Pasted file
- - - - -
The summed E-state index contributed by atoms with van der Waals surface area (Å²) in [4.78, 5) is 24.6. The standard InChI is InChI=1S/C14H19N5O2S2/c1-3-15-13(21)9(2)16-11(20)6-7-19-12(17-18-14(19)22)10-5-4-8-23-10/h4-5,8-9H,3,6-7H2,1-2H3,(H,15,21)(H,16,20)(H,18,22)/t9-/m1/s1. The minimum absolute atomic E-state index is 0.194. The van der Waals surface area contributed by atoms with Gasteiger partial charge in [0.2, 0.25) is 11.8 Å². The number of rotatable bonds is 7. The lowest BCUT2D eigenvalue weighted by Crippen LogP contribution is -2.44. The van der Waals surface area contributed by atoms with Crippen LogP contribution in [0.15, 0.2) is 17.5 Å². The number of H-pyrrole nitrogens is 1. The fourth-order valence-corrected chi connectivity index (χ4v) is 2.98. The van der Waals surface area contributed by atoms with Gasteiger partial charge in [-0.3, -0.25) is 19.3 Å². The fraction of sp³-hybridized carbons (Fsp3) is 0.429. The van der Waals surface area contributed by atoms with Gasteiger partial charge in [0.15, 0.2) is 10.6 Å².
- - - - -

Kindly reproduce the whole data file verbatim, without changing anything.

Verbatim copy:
The summed E-state index contributed by atoms with van der Waals surface area (Å²) in [4.78, 5) is 24.6. The standard InChI is InChI=1S/C14H19N5O2S2/c1-3-15-13(21)9(2)16-11(20)6-7-19-12(17-18-14(19)22)10-5-4-8-23-10/h4-5,8-9H,3,6-7H2,1-2H3,(H,15,21)(H,16,20)(H,18,22)/t9-/m1/s1. The minimum absolute atomic E-state index is 0.194. The van der Waals surface area contributed by atoms with Gasteiger partial charge in [0.2, 0.25) is 11.8 Å². The number of rotatable bonds is 7. The lowest BCUT2D eigenvalue weighted by Crippen LogP contribution is -2.44. The van der Waals surface area contributed by atoms with Crippen LogP contribution in [0.15, 0.2) is 17.5 Å². The number of H-pyrrole nitrogens is 1. The fourth-order valence-corrected chi connectivity index (χ4v) is 2.98. The van der Waals surface area contributed by atoms with Gasteiger partial charge in [-0.3, -0.25) is 19.3 Å². The fraction of sp³-hybridized carbons (Fsp3) is 0.429. The van der Waals surface area contributed by atoms with Gasteiger partial charge in [0.15, 0.2) is 10.6 Å².